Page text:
Actuel : 1970
AJ, alto sax; Beb Guerin, bass; Claude Delcloo, drums.
Arthur Jones was a particular kind of free jazz cat — think Alan Shorter, Ric Colbeck, Jacques Coursil, Don Ayler — one whose almost chimerically brief moment of blazing creativity flashed across the firmament before streaking off into the night sky, leaving only faint traces and contrails. Jones came out of Cleveland, was schooled in rock bands before being introduced to the New Thing, version 1.0, via Dolphy and Coleman.
In the later 1960s he played with, among others, Frank Wright, Sunny Murray, and Coursil, who escorted Jones to Paris in 1969 to take in the whole BYG scene coalescing there in the wake of the Pan-African festival in Algiers — not to mention the open revolt. It was in Paris in the summer of 1969 that Jones recorded this date as a leader, one of his very few, while also appearing around that time on discs with Archie Shepp, Burton Greene, Clifford Thornton, Dave Burrell, etc. According to the invaluable liner notes to the Jazzactuel box set, written by Thurston Moore and Byron Coley, Jones died in New York in 1998.
Jones’ sound is warm, almost sweet, with hints of Johnny Hodges and Cannonball Adderley around the edges. That said, the soaring opening of “B.T.” reminds us of nothing other than Coltrane’s “Afro Blue” from Live at Birdland . They both take flight in the same manner, heading straight for the clouds with a determined whoop. The trilling notes in the theme also recall “Afro Blue,” if that theme had been boiled down to a few resonant tremors — a sister tune to that performance. There’s not much higher praise we can offer.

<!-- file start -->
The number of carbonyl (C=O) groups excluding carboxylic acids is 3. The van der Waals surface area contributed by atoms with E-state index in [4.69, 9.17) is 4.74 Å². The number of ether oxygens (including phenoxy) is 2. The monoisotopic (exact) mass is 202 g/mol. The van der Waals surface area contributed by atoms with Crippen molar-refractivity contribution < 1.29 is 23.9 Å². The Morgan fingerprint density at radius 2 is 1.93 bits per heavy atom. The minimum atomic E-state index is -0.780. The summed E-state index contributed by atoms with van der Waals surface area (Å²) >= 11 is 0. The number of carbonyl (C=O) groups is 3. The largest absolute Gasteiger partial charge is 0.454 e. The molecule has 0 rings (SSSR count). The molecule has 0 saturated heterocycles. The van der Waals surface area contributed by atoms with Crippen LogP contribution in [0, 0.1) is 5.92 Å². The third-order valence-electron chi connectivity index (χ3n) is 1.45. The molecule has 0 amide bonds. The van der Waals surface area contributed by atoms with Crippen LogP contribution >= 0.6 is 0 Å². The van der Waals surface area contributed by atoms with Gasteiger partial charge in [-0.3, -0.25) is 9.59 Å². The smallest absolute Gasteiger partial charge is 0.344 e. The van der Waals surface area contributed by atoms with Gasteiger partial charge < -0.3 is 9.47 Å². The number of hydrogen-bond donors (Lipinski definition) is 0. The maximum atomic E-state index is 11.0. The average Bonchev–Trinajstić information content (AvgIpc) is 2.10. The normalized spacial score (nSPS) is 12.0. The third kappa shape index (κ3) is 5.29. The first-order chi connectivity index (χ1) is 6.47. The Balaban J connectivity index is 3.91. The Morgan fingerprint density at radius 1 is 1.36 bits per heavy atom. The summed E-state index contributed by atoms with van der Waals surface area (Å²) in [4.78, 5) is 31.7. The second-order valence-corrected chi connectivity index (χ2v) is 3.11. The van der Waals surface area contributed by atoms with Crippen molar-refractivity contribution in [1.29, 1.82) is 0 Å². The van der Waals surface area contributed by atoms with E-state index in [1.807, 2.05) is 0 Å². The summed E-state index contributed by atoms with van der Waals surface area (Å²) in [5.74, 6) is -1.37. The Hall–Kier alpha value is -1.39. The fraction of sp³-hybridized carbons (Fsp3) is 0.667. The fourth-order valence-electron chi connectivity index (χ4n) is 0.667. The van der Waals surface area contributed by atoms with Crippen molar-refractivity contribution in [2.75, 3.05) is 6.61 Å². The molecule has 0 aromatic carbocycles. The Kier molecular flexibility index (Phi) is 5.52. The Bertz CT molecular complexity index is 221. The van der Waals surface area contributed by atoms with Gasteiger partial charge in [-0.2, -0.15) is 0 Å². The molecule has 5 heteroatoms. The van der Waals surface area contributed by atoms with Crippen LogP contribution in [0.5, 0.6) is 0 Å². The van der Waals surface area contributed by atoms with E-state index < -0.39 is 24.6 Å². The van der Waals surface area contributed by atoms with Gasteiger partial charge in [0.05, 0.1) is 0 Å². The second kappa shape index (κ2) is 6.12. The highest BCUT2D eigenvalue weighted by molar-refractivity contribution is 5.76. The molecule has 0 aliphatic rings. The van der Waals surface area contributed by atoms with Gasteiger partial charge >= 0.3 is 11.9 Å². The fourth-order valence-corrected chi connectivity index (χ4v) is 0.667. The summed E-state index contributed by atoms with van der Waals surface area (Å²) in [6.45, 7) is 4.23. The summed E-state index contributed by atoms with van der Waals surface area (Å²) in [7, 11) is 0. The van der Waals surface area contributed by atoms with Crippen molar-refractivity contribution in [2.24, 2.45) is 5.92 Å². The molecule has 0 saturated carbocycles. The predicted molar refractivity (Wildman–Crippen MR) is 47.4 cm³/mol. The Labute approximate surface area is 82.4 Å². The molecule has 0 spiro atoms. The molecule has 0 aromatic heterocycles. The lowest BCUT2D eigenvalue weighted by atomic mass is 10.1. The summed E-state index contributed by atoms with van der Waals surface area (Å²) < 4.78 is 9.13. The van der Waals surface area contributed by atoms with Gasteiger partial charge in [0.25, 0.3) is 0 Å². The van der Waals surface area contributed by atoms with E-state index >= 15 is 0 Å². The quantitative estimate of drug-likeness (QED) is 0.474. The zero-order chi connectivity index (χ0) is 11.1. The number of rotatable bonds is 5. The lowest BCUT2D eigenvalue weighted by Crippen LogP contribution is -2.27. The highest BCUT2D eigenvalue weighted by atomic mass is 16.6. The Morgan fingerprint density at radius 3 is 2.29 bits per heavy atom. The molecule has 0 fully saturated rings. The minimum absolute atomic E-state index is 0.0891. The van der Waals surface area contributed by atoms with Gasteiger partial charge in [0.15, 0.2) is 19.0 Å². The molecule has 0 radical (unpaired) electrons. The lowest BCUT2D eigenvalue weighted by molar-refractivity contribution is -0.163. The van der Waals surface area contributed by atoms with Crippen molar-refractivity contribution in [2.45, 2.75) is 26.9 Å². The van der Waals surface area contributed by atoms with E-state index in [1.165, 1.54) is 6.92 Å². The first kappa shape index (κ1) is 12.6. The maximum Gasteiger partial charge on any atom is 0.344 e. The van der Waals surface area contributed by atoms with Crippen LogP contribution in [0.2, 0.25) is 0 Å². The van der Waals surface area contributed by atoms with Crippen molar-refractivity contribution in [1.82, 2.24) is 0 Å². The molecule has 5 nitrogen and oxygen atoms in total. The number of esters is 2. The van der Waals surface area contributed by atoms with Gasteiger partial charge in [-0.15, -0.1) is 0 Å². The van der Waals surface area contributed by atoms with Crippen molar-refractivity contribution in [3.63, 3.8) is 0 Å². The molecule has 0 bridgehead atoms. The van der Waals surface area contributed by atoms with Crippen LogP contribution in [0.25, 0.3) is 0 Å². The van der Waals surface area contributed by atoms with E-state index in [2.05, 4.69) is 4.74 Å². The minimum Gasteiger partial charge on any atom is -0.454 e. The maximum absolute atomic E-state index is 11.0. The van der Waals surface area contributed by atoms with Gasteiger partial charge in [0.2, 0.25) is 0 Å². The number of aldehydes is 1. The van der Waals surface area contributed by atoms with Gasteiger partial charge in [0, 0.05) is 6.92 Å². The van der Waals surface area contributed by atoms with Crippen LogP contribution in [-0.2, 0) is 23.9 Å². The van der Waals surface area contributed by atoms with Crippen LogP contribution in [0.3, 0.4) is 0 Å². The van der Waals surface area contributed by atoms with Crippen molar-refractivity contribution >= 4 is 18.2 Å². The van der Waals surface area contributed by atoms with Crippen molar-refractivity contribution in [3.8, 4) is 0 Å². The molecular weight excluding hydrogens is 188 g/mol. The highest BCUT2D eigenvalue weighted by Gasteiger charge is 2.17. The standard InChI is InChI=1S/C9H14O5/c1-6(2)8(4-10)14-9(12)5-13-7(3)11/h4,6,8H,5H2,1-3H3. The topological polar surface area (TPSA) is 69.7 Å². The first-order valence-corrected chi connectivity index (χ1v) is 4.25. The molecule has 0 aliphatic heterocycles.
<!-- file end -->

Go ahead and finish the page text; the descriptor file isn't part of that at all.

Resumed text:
Jones’ insistent and incantatory tone throughout this track is spine-tingling, really; the rhythm section breakdown just there to throw his playing into relief, so we can catch our collective breath and better appreciate his second run at the melody. This is so melodic and easy to follow, structured without ever being simple or over-considered. It’s emotional without losing its complexity, or sense of form. A total fucking bravura performance. Damn.
“C.R.M.” is storming in a different mode, with Jones throwing out cycles of notes, doing frantic figure eights. Where you could feel his steadily beat upward in “B.T.,” here he’s chasing himself in a circle, creating a whirlwind, a gravitational pull — a cloud of sparrows massing from tree to tree.
There are also lovely ballads on the album — one of which, “Brother B,” can be heard on the Jazzactuel collection (and which can be bought as an Amazon d/l for $0.89). These showcase Jones’ range, his tenderness, his romantic side; but these qualities can be heard here as well, in the midst of some of the barn-burners. Needless to say, we find Scorpio to be a lost gem, an overlooked album that features a super-strong alto voice that was ultimately heard far too little.
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Speaking of Coltrane (sorta), we highly recommend you tune your radios and internets to the WFMU dial come Friday morning, 11am EST, when dj Doug Schulkind will begin airing the first of five hour-long segments of a wonderful Coltrane radio doc, Tell Me How Long Trane’s Been Gone. (The subsequent segments will each air at 11am for the following four weeks.) Some PR-biage:
Twenty years in the making, this 5-hour series celebrates the creative genius of John Coltrane. This week’s kickoff will feature rare recorded interviews with Charlie Parker and John Coltrane, Coltrane’s first-ever recorded performance, and interviews with Sonny Rollins, Dizzy Gillespie, Steve Lacy and numerous other musical titans.
Unlike much ‘FMU programming, the doc serials will not be archived, so be there or miss it.
Coltrane appears to be undergoing something of a resurgence, odd as that may be to consider. We also strongly suggest that those with a decent grip on the tastes and predilections on offer here will soundly enjoy the new Ben Ratliff book on Coltrane, which does a wonderful job of recapturing Coltrane the artist, and which is even more articulate on the subject of Coltrane’s influence — anxious-making or otherwise — on subsequent generations of players.